The sands, the forests and the clouds

Portuguese landscapes

In the collection acquired by Dr. Anastácio Gonçalves the theme of landscape occupies an important nucleus, consisting of several works by Silva Porto, Marques de Oliveira - both completed their studies in Paris - and mostly by the following naturalist painters. Anastácio Gonçalves was especially interested in nineteenth-century Portuguese naturalist works.

Spring (1882) by Silva PortoAnastácio Gonçalves House-Museum

The "Divine Master" of Portuguese Naturalism

António Carvalho da Silva Porto (Porto, 1850 – Lisbon,
1893) is one of the more represented painters in Anastácio Gonçalves' collection. Having returned in 1879 from France, he brought a new style that would reveal to be exceptionally well suited to national taste. He was professor of younger painters, with some of which he formed the so-called "Grupo do Leão" (1881-1889),  because they met in the former Cervejaria Leão de Ouro (Golden Lion Brewery) in Lisbon, nowadays a restaurant. Their portrait can be seen at the National Museum of Contemporary Art / Museum of Chiado, painted in 1885 by Columbano. At the end of the 19th
century, while Portugal's industrialization, Silva Porto executed
several paintings depicting Portuguese landscapes with or without human
presence, in a rural country, with its ethnographical traditions and motifs
associated with rural life. 

Poppies organise visually the emsemble of Spring, as their little spots punctuate the composition with warm colours.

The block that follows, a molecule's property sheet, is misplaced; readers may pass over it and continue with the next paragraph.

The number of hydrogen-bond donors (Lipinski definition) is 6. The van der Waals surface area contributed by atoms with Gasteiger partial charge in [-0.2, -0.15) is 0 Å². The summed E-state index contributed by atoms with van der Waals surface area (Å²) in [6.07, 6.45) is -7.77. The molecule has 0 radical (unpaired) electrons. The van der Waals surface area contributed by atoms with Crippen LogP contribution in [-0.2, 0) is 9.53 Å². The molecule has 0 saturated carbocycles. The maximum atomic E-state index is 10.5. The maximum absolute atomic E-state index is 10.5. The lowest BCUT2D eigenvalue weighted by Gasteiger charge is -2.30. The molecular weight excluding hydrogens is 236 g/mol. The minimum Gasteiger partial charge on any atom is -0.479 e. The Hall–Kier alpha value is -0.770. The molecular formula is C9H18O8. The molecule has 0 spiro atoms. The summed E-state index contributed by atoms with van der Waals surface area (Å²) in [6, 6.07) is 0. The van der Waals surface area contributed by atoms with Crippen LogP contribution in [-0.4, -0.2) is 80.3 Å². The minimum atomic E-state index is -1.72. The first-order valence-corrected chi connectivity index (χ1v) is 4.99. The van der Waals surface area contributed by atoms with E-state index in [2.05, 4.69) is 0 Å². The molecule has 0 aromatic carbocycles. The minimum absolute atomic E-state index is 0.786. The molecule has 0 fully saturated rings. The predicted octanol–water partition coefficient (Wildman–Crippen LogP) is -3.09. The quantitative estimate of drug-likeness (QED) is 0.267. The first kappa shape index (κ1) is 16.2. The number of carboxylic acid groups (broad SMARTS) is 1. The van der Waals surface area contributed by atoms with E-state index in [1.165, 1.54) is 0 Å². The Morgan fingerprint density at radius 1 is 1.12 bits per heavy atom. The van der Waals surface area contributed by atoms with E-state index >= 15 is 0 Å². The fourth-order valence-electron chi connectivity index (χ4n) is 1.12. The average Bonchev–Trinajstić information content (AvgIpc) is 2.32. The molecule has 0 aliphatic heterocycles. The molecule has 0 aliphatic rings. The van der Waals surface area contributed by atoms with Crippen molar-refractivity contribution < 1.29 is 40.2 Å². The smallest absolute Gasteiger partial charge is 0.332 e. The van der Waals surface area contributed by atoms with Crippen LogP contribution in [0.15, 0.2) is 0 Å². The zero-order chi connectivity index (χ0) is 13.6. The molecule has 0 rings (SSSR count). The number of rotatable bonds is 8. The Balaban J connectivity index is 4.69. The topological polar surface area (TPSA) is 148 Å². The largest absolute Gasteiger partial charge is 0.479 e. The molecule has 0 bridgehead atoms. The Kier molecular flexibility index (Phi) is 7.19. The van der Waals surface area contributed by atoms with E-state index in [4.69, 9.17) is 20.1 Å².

The harvest (Lumiar) (1884) by Silva PortoAnastácio Gonçalves House-Museum

Considered one of Silva Porto's masterpieces, The crop (Lumiar, Lisbon) represents a crop of wheat, after harvesting. The field opens to the immensity of the space that extends, also, in the vastness of the sky, much more than a bluish stain. A moving sky, radiating, traveled by light. The warm shades, in a light game of shadow and light, mark the space in depth.

Lumiar/Alta de Lisboa is now a densely populated neighbourhood of Lisbon, while this painting captured this same area as the rural landscape it was over a century ago.

The water of the mill (1881/1893) by Silva PortoAnastácio Gonçalves House-Museum

Silva Porto through painting sought to express with "fidelity" and "truth", the motive directly in nature, seeking to interpret the solar luminosity of the national landscape.

Moor in the Alentejo (1881/1889) by Silva PortoAnastácio Gonçalves House-Museum

Silva Porto practiced an open-air painting, valuing the spot, the unfinished, and the full capture of the moment he witnessed, often in a simple corner of nature, as shown in this Moorland of Alentejo. A serene and balanced composition where the flatness of the moorland gains intelligibility through the rhythmic chain of cork oaks.

Marina (1908) by Marques de OliveiraAnastácio Gonçalves House-Museum